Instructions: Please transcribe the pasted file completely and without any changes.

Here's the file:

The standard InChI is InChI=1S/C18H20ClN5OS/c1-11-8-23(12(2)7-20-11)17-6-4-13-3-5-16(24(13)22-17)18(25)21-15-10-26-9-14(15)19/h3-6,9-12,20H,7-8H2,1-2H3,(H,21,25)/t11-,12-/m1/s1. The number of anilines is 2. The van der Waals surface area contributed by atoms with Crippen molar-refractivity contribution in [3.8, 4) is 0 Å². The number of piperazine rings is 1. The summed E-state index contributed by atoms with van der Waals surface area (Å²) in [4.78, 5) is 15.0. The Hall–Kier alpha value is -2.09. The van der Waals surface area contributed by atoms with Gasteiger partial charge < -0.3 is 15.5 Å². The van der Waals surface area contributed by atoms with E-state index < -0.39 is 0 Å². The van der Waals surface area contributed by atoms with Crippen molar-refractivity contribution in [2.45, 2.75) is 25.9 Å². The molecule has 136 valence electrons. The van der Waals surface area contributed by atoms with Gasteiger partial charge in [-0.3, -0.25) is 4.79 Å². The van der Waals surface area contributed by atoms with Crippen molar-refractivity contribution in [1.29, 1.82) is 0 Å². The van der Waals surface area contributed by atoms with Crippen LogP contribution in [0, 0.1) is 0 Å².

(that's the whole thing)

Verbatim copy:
The standard InChI is InChI=1S/C18H20ClN5OS/c1-11-8-23(12(2)7-20-11)17-6-4-13-3-5-16(24(13)22-17)18(25)21-15-10-26-9-14(15)19/h3-6,9-12,20H,7-8H2,1-2H3,(H,21,25)/t11-,12-/m1/s1. The number of anilines is 2. The van der Waals surface area contributed by atoms with Crippen molar-refractivity contribution in [3.8, 4) is 0 Å². The number of piperazine rings is 1. The summed E-state index contributed by atoms with van der Waals surface area (Å²) in [4.78, 5) is 15.0. The Hall–Kier alpha value is -2.09. The van der Waals surface area contributed by atoms with Gasteiger partial charge < -0.3 is 15.5 Å². The van der Waals surface area contributed by atoms with E-state index < -0.39 is 0 Å². The van der Waals surface area contributed by atoms with Crippen molar-refractivity contribution in [2.45, 2.75) is 25.9 Å². The molecule has 136 valence electrons. The van der Waals surface area contributed by atoms with Gasteiger partial charge in [-0.3, -0.25) is 4.79 Å². The van der Waals surface area contributed by atoms with Crippen molar-refractivity contribution in [1.29, 1.82) is 0 Å². The van der Waals surface area contributed by atoms with Crippen LogP contribution in [0, 0.1) is 0 Å².